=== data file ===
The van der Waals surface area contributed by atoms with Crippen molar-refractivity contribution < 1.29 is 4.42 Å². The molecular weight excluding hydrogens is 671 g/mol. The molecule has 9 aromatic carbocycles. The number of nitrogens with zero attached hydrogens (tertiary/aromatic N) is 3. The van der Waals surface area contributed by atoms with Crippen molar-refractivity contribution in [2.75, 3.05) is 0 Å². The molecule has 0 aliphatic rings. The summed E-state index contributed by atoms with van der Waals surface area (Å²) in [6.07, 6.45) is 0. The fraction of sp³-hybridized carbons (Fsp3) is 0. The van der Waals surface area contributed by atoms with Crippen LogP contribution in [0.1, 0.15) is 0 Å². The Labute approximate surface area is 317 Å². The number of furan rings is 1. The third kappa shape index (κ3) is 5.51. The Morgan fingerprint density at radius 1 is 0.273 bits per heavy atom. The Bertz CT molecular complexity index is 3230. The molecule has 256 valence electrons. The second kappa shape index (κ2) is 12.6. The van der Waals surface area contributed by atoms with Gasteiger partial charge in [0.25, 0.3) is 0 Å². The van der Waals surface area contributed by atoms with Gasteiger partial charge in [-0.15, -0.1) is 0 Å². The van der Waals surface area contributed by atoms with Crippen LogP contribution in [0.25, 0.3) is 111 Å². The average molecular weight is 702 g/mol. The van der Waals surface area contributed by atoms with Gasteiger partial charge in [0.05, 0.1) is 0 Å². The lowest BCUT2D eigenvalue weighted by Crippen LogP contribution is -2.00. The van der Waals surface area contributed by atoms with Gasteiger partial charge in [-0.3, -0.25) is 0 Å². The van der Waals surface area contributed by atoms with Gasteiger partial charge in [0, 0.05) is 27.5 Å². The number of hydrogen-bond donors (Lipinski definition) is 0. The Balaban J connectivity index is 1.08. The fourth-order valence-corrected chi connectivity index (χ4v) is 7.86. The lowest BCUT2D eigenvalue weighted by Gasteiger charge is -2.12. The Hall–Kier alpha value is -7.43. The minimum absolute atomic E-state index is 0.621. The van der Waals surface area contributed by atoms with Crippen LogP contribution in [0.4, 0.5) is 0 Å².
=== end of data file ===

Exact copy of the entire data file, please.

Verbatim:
The van der Waals surface area contributed by atoms with Crippen molar-refractivity contribution < 1.29 is 4.42 Å². The molecular weight excluding hydrogens is 671 g/mol. The molecule has 9 aromatic carbocycles. The number of nitrogens with zero attached hydrogens (tertiary/aromatic N) is 3. The van der Waals surface area contributed by atoms with Crippen molar-refractivity contribution in [2.75, 3.05) is 0 Å². The molecule has 0 aliphatic rings. The summed E-state index contributed by atoms with van der Waals surface area (Å²) in [6.07, 6.45) is 0. The fraction of sp³-hybridized carbons (Fsp3) is 0. The van der Waals surface area contributed by atoms with Crippen LogP contribution in [0.1, 0.15) is 0 Å². The Labute approximate surface area is 317 Å². The number of furan rings is 1. The third kappa shape index (κ3) is 5.51. The Morgan fingerprint density at radius 1 is 0.273 bits per heavy atom. The Bertz CT molecular complexity index is 3230. The molecule has 256 valence electrons. The second kappa shape index (κ2) is 12.6. The van der Waals surface area contributed by atoms with Gasteiger partial charge in [0.25, 0.3) is 0 Å². The van der Waals surface area contributed by atoms with Gasteiger partial charge in [-0.15, -0.1) is 0 Å². The van der Waals surface area contributed by atoms with Crippen LogP contribution in [0.25, 0.3) is 111 Å². The average molecular weight is 702 g/mol. The van der Waals surface area contributed by atoms with Gasteiger partial charge in [0.05, 0.1) is 0 Å². The lowest BCUT2D eigenvalue weighted by Crippen LogP contribution is -2.00. The van der Waals surface area contributed by atoms with Gasteiger partial charge in [-0.3, -0.25) is 0 Å². The van der Waals surface area contributed by atoms with Gasteiger partial charge in [0, 0.05) is 27.5 Å². The number of hydrogen-bond donors (Lipinski definition) is 0. The Balaban J connectivity index is 1.08. The fourth-order valence-corrected chi connectivity index (χ4v) is 7.86. The lowest BCUT2D eigenvalue weighted by Gasteiger charge is -2.12. The Hall–Kier alpha value is -7.43. The minimum absolute atomic E-state index is 0.621. The van der Waals surface area contributed by atoms with Crippen LogP contribution in [0.4, 0.5) is 0 Å².